Pt. Nityanand Haldipur – Silencing the mind

When I meet music lovers around, I always have one question ready for them. The question is, “Why do you listen to music?” Of course, every person has a unique answer. Some of them listen to music to forget their worries and hassles of the life. Some of them have approach of a learner- they try to learn and improve their own performance. If someone asks me this question, I have quite different answer. For me, music is a meditation. Not only playing music, but also listening to someone else’s music.

Pt. Nityanand Haldipur
Pt. Nityanand Haldipur

Can music help you to meditate?

Pt. Nityanand Haldipur is a unique flute player as far as meditative quality of music is concerned. Very few artists have this quality in their music as it is quite difficult to inculcate it in one’s music. I often face this question by many of the music lovers- what is meant by meditative music? How do we come to know if the music is meditative or not? I have a very simple answer for this question. The answer is, meditative music makes your mind silent. The activity of mind simply drops down. Many times, all of us find it very difficult to cut down the thoughts. During my talks, many students ask me this typical question- we sit silent for hours but we are never silent.  The fact is, it is always very difficult to separate ourselves from our thoughts, to cut the supply of energy going to thought process. Listening to some good music can always be useful.

As I mentioned earlier, Pt. Nityanand Haldipur carries this unique ability in his music. His music is like a constant flow. As soon as you start listening to it, you are dragged in it. Your mind just cannot function.  Almost all the masters who have ever walked on this earth, in some way or other ask us to silent our mind. Zen masters say, drop the mind. For hundreds of years, Indian Classical Music is being used as a gateway to god- in form of worshipping god and also in form of meditation.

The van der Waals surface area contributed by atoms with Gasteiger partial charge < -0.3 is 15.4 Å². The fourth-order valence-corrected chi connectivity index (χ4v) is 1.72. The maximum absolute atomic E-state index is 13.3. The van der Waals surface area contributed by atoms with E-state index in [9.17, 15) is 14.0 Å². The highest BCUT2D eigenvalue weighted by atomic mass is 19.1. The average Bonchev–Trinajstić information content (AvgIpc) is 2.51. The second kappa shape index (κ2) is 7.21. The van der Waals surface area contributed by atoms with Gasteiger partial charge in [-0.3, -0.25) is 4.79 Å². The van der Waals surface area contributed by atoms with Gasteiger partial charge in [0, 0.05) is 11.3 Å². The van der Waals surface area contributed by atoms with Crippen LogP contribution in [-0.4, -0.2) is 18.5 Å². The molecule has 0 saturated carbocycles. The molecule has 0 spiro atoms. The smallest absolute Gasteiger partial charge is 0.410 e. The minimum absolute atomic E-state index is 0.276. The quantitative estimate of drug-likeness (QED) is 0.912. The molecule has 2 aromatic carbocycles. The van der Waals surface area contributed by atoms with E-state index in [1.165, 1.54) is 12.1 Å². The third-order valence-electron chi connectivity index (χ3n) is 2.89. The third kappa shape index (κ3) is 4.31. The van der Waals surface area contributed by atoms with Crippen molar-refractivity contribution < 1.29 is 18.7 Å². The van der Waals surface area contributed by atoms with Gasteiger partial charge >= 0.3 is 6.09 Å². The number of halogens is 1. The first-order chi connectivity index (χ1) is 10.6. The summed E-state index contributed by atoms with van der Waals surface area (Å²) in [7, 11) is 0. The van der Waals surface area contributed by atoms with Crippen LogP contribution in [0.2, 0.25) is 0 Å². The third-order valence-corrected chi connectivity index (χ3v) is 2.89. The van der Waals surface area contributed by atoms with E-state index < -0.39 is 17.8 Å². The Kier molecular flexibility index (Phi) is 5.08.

If we go a step down, silencing mind is an outcome of breath stabilization. We need to stabilize our breath. So, when you listen to someone like Pt. Nityanand Haldipur, who plays flute with a steady and controlled breath, you are bound to be like him. I always keep on telling many of these students and friends to listen to such kind of music. Many of them report that it helps!

Read All Articles on Pt. Nityanand Haldipur 

Categories
Famous Musicians of India

What did music teach me?

As far as I can remember my past, I find some place for music. The oldest memories which I have about myself, have a tint of music, a unique flavour of records of Pt. Bhimsen Joshi that my father used to play in our house. Those days are still clear in front of me, now. Then came the days when I started practising music. I remember those days when my friends used to laugh on me; saying why you waste the time which you get to play. I do not know the reason, but I always loved sitting alone and practising my music than playing in a crowd of kids.

Almost always it happens with music students that they loose their touch with music when they face their tenth standard board exams. Same happened with me also. But, rare thing is, the thread connecting me and music did not break. It was a temporary separation.  When favourable conditions came, the love for music sprouted up. The reason behind digging out all these things is, an interesting discussion with a friend. The friend very bluntly asked me to tell him what I got out of spending so much of time.

As for as I am concerned, the question makes no sense. We do not do all things because we get something. Rather, doing some things bring so much of joy with them that you do not need any other reason. But still, I can understand the mindset of my friend. He also needs an answer for his rational mind. So, I ask myself: leave the joy aside. What else did I get from spending so much of time on music?